The fifth edition of Diagnostic and Statistical Manual of Mental Disorders (DSM-5), the official bible of all psychiatric illnesses, dropped these categories and replaced them with Somatic Symptom Disorder, which is "characterized by somatic symptoms that are either very distressing or result in significant disruption of functioning, as well as excessive and disproportionate thoughts, feelings and behaviors regarding those symptoms. To be diagnosed with SSD, the individual must be persistently symptomatic (typically at least for six months)."

In each of these cases, the patient is not faking or intentionally causing the symptoms. What's more, these problems can be tricky to diagnose and treat, because the patient (and even the doctors) do not connect the physical symptoms with a psychological problem. 

Another common point of difficulty is some patients' resistance to the idea that their physical problems are psychological in nature. When you are suffering a very real pain, you might not want to hear that the problem is actually in your head.

What causes this phenomenon? Some postulate that the root cause might be trauma. The earliest understanding of such processes came from Pierre Janet in 1889. But modern experts like Bessel van der Kolk, the medical director of the Trauma Center at the Justice Resource Institute and author of The Body Keeps the Score: Brain, Mind, and Body in the Treatment of Trauma, have the benefit of understanding what occurs in the brain during and after trauma. 

In his book, Van der Kolk precedes his explanation of trauma with a description of the brain "from the bottom up" beginning with what is often known as the reptilian brain. This primitive part of our brain, located in our brain stem, is responsible for all of the functions newborn babies can do at birth (eat, sleep, pee, poop, breathe, etc.).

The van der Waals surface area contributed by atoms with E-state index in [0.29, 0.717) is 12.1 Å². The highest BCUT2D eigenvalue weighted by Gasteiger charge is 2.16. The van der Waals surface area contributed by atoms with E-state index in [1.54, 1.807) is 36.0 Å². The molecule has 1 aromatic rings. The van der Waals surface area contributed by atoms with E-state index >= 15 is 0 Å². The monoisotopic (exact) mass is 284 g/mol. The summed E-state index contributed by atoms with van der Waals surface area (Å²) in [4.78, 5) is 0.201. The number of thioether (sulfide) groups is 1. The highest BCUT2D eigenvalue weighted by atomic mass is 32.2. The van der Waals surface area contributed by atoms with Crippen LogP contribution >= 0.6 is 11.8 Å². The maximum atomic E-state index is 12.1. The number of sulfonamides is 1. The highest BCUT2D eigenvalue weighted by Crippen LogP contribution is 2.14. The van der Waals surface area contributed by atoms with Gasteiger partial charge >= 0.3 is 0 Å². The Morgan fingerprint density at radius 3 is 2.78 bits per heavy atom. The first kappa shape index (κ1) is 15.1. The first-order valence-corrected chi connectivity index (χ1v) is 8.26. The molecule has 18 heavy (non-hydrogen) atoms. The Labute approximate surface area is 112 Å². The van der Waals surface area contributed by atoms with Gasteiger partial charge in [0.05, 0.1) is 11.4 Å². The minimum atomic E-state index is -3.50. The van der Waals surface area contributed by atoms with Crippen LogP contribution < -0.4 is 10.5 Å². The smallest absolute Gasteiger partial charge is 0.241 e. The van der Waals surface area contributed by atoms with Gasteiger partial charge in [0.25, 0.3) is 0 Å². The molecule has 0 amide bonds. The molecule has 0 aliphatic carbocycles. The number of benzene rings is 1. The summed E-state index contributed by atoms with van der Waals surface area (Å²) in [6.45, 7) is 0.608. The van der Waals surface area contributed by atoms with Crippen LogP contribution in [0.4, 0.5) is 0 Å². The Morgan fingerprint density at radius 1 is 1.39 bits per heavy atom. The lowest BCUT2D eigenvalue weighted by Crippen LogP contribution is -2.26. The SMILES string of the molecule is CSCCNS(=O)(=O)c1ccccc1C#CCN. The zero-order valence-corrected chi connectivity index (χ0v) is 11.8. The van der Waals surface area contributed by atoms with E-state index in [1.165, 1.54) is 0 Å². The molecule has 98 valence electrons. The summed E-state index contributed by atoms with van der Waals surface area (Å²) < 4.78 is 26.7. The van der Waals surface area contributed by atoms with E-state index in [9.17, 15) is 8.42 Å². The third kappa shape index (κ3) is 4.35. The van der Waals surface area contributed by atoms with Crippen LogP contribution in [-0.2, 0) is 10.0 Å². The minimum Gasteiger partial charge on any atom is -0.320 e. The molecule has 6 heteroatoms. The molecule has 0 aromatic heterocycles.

Above that, one finds the "mammalian brain," or the limbic system. This part of the brain deals with emotions and detecting danger, among other things. These two parts of the brain work together as what Van der Kolk calls the "emotional brain." When you feel a gut feeling or a tightness in your throat, these parts of your brain sent you that signal.

The top layer of the brain, the frontal cortex, includes the part of the brain that makes humans unique. Van der Kolk calls it the "rational brain." This part of your brain inhibits inappropriate actions and gives you a sense of time and the capacity for empathy. It allows you to mirror others around you, sitting or standing in a similar way, syncing the rhythm of our voices with theirs, and picking up on their emotions.